Kitchen or bathroom: which gets the best return on investment?
If you’ve ever been house hunting, you’ll have seen photos of a beautiful home and felt elated…until you get to the 1980s kitchen. The bathroom is even worse. In your eyes, the house just plummeted in value.DC House Granny Flats
As humans, we automatically devalue a property with unrenovated bathrooms and kitchens because we know they’re tough areas to update. They can be a mission to modernise and, let’s face it, not cheap.
But, while they might be the areas left till last, they’re also the areas of greatest return. We’ll show you what kind of return you can expect on your renovation, and tips for getting maximum value.
The two types of return on investment
Return on investment (ROI) means how much money you’ll get back compared to your outlay. But there is another ROI at play here: lifestyle.
And, if we can add an extra, functionality.
If you’ve ever lived in a home with an old bathroom, you’ll know exactly how disheartening it can be to look at and use daily. Broken tiles, terrible colours, leaky taps, a poor layout and mouldy silicone are just the tip of the iceberg.
The same goes for kitchens. Older-style kitchens are often cramped, have little bench space and have cupboards and benchtops straight out of The Brady Bunch.
So, your second ROI is the delight you will get out of your new kitchen and bathroom. It’s the pleasure you feel every time you’re in that space. It’s the improved functionality. And sure, you’ll sell your home for a higher price, but it’s a great place to be in the meantime, too.
What’s the ROI on each?
Let’s talk kitchens.
Kitchen renovations can yield a significant return when done right. On average, a kitchen renovation can recoup 60-80% of the project’s cost, which is an excellent ROI.
You are, after all, turning the heart of the home into something beautiful and inviting.
Bathrooms are considered tricky areas because of the amount of plumbing. As renovators, we can tell you that bathrooms are not as difficult as they might seem when you have experts doing the work.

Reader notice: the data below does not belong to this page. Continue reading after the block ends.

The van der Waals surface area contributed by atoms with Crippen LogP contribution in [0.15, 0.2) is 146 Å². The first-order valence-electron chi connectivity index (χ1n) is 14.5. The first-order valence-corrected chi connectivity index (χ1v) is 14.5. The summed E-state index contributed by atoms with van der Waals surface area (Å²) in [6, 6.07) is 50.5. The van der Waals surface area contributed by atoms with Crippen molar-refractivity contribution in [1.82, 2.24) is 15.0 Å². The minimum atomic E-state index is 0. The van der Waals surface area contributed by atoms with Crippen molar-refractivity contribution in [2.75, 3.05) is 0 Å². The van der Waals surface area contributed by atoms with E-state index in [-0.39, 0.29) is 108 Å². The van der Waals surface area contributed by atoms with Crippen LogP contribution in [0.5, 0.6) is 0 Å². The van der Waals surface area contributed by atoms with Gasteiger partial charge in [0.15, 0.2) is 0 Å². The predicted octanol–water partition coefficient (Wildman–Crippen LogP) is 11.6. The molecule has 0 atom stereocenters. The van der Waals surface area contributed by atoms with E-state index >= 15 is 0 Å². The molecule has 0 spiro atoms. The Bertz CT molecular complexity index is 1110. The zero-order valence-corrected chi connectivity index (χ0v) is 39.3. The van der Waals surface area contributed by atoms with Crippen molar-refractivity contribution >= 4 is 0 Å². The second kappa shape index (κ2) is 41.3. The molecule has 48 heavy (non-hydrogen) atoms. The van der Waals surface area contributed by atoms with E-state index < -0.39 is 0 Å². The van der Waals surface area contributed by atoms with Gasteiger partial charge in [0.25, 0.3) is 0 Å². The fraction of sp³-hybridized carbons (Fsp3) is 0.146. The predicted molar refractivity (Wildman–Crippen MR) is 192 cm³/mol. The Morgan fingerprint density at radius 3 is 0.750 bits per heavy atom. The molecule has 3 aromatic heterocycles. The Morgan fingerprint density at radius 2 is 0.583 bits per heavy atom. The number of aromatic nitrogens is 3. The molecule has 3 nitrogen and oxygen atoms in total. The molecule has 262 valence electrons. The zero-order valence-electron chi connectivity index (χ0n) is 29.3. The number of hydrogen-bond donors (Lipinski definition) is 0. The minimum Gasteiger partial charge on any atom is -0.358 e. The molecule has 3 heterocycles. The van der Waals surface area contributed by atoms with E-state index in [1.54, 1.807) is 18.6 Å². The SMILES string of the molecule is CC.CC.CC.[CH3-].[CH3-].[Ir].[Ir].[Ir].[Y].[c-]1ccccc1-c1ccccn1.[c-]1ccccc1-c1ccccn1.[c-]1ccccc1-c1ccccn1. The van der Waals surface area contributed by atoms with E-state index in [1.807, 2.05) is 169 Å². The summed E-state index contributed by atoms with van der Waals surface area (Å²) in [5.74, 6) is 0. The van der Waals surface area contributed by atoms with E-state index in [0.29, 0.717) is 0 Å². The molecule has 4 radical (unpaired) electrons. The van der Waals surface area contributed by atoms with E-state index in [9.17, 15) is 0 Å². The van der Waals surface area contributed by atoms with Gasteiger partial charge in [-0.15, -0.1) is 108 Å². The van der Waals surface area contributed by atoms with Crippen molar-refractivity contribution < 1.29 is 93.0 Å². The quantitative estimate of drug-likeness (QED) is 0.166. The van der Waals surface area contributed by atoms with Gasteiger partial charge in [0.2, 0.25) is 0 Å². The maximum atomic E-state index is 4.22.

The ROI on bathrooms is exceptional at around 57% to 62%.
Which room should you renovate?
The numbers would say a bathroom should be the priority, but it ultimately comes down to your home. Which room is more unsightly? Which one is the least functional? Which one is in desperate need of repairs?
Of course, the best outcome would be to update both, which would give your home the maximum ROI. People love a beautiful kitchen and bathroom.
How to renovate for maximum ROI
You have a few options for renovating bathrooms and kitchens. You can do a minor update by changing out cupboard doors, replacing or painting benchtops and installing new fixtures such as taps and sinks.
For most people, a complete refit is a better option. That means pulling out and replacing all the fixtures and fittings. A refit gives you the opportunity to redesign your space and know that there are no problems lurking behind the scenes, such as leaks or rotting wood.
Before we go any further, it’s a good idea to ask professionals for help and ideas and to carry out the work. When you’re dealing with waterproofing, plumbing and gas lines, you’ll need experts to make sure it’s done right.
Poor workmanship is a major red flag for buyers, so make sure you’re getting help where you need it.
Now, let’s explore the key features that maximise ROI and stay budget-friendly at the same time.
Key features to update for maximum ROI
First and foremost, the space should be functional for a wide audience. You and any future buyers will appreciate a practical layout and efficient use of space, especially in a kitchen.
In a kitchen, you can get creative with pull-out pantry shelves, deep drawers over cupboards, and even stealing space from an adjacent room to build a butler’s pantry.
Bathrooms come in all sorts of formats today that make practicality much easier. You can include an open shower, pop the bath in the shower space, and include wall-mounted vanities for extra storage.
Floor-to-ceiling tiling is also a good idea for longevity because it protects plasterboard from humidity and is easy to keep clean.
For your sake, and for future buyers and the environment, consider energy-efficient appliances. They help save money now and earn a little more later.
There are also excellent brands of appliances available today that don’t cost a fortune but have a good reputation, which is another tick for earning more down the track.
Your design will depend on the style of your home. A classic Queenslander will need a very different kitchen to a suburban townhouse.
But, it’s all about how your style will date. How quickly will your design elements go out of style? Remember when everyone was adding vertical strips of tiles to every kitchen and bathroom in the 2000s? Today, we can look at a home like that and know exactly how old – and uncool – that home is.
To make your spaces as appealing as possible even after many years, it can be a good idea to keep the palette neutral with light tones. Then you can add pops of colour with the styling, such as coloured towels, potted plants, pictures and benchtop decorations.
Taking the first renovation step
If you’re still not sure which space to renovate first, we’d suggest bringing it back to your lifestyle right now. Choose an area that is the most difficult to live in, and make that a priority. Of course, for the best ROI outcome, think about doing both before sale day.
If you need help with your renovation, you are welcome to reach out to our team. We love creating new kitchens and bathrooms and are experts at all types of home renovations and extensions, as well as building granny flats.